Bearing in mind his family history, Kavellaris has come a long way but he refuses to forget where he came from. 

JARtB House / Kavellaris Urban Design.

“When I was growing up, we lived a very modest lifestyle. My parents were working class people, and we weren’t very wealthy at all. They sacrificed everything to educate myself and my sister. Many of the things I do today aren’t just for me but also for my parents,” he said, adding that he may have been born here but “the DNA and my parents’ lineage is still within me.” 

“My kids are growing up in a different environment and I’m doing my best to keep them grounded. They both work and they are doing a good job of understanding where their cultural roots are, where their grandparents came from and understand that we are living in a different environment to their grandparents, the hills of Kalavryta.” 

JARtB House.

He should not fear the loss of identity in his own household. His daughter Jorja, a VCE student, was so inspired by Hellenic art that her Grecian-inspired drawings were seen as good enough to be included as a design feature in Calombaris’ restaurant.

Victoria Square Footscray.

Kavellaris took his two children and wife to his parents’ villages in January. 

“It was really beautiful,” he said, adding that they also visited other sites.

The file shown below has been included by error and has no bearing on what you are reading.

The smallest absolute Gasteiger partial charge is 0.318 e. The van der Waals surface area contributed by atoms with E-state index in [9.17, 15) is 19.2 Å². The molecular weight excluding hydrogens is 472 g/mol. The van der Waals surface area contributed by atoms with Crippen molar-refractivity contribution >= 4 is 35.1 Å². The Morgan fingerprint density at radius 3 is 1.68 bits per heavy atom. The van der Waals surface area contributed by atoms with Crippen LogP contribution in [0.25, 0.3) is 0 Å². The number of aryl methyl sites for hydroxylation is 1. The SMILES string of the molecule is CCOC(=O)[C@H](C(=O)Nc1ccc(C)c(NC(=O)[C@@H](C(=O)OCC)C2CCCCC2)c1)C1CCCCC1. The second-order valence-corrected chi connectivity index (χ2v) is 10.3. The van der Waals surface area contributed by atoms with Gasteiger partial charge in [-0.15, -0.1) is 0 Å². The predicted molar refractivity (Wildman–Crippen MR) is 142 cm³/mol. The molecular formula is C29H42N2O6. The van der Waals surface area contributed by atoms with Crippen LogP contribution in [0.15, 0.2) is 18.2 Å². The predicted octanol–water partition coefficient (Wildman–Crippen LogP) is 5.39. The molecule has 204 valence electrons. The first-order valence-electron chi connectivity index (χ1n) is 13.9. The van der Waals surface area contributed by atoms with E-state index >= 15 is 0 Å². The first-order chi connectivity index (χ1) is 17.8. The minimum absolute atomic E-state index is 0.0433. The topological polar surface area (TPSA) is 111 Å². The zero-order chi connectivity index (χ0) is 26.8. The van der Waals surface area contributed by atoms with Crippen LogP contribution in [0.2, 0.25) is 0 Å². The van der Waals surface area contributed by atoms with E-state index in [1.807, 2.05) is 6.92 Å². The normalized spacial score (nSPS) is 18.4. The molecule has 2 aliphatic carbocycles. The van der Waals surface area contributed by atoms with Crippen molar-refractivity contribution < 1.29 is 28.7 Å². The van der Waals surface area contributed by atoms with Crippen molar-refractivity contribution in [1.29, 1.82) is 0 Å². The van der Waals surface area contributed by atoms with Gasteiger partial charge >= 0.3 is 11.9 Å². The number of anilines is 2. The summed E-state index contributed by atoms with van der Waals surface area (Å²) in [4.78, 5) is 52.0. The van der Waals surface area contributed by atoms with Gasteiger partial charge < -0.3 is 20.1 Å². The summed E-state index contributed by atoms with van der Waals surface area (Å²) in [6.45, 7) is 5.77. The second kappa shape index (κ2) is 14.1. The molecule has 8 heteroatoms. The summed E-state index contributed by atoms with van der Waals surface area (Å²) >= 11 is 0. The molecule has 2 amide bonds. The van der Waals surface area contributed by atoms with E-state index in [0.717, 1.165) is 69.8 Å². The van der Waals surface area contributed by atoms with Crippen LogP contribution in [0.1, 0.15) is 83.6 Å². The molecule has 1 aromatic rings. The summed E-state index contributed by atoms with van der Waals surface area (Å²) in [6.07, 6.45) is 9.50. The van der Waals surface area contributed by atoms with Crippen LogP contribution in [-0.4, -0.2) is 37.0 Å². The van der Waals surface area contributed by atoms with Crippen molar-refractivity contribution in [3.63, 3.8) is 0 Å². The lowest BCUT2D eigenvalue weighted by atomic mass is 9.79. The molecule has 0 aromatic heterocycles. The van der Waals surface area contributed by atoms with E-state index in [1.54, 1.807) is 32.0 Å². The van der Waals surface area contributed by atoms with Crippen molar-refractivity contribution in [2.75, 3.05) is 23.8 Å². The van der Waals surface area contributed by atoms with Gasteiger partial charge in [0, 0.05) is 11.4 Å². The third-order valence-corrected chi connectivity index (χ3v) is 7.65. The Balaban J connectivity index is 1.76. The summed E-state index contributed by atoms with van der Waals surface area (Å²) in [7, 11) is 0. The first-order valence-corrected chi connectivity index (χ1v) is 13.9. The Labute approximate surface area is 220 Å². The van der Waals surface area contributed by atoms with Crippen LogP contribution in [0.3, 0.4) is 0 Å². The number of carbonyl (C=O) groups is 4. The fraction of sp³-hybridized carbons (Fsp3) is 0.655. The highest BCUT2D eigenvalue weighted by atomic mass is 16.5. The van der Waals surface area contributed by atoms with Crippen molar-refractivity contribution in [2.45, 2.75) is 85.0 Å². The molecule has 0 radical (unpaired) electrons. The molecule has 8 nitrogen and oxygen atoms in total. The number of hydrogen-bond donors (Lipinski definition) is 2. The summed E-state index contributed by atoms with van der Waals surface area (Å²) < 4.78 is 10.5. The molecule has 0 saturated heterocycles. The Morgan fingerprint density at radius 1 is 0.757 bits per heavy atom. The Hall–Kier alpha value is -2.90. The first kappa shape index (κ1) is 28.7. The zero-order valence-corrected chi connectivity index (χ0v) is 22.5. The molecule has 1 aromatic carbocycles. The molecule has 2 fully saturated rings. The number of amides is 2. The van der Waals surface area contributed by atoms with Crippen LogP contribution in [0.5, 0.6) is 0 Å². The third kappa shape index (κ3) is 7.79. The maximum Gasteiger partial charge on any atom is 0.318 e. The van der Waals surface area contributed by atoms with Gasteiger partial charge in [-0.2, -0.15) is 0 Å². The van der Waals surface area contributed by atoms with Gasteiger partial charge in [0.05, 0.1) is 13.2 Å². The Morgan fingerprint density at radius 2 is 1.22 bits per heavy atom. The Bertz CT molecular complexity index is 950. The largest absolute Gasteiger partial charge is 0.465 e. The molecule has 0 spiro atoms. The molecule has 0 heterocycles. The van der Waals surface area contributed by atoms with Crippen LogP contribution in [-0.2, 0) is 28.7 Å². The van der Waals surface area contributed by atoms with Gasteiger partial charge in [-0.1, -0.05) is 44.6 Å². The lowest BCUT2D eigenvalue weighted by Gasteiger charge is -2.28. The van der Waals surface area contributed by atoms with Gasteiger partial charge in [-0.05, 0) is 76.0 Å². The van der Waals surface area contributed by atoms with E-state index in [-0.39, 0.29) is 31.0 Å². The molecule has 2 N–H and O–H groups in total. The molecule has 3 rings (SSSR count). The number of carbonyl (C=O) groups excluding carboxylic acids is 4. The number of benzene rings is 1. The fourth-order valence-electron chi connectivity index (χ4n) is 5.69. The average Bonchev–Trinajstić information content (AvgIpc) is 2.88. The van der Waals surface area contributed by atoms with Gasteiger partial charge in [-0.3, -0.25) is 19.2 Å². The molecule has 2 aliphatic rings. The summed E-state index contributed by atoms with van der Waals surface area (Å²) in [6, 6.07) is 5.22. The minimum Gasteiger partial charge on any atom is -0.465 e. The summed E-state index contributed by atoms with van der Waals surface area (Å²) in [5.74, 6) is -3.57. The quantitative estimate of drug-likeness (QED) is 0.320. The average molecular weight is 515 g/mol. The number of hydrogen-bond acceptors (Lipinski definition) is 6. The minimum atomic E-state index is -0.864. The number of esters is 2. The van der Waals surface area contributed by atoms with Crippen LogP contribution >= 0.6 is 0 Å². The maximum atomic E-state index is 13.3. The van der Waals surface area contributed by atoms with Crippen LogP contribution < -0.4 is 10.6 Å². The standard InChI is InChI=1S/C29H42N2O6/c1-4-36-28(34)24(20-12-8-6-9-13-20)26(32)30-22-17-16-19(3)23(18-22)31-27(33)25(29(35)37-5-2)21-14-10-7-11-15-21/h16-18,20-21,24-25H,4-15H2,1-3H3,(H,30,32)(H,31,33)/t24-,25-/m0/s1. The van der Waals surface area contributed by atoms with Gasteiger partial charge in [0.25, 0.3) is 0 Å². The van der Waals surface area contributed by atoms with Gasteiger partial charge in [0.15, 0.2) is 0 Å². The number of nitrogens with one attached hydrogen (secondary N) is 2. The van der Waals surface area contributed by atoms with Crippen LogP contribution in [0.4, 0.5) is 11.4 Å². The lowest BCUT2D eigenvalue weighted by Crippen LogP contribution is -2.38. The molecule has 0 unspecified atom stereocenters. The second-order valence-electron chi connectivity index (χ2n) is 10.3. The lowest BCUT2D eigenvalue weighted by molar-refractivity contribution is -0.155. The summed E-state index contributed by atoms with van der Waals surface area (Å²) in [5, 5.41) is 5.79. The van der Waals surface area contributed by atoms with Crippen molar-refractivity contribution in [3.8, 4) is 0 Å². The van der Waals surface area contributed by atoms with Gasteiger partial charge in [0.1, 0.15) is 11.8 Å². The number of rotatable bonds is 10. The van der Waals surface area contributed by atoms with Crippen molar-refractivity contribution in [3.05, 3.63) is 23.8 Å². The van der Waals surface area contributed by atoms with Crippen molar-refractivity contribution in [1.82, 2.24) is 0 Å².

“Approaching the Acropolis is a humbling experience. Speaking to a taxi driver while going there, he told me that one of the key architects in the city had been asked a question about whether people visiting the city should go to the Acropolis and whether this should be by foot, by bike or by car. He said that they should approach on their knees, and I thought that was a very beautiful analogy about its importance. It’s a living embodiment of our enduring heritage.” 

Married to an Italian, Kavellaris said that his “fear” is that “as we intermingle with other races” we may begin to lose our Hellenic identity, and this is one reason he is keen to promote it. As a result, he does a lot of pro bono work for the Hellenic Museum, The Hellenic Initiative, and Alphington Grammar, amongst other groups. 

“To be ‘Hellenic’ is not to be of a place but to embody a certain sense of values,” he said. “These should be shared by everyone. My line of work does that.”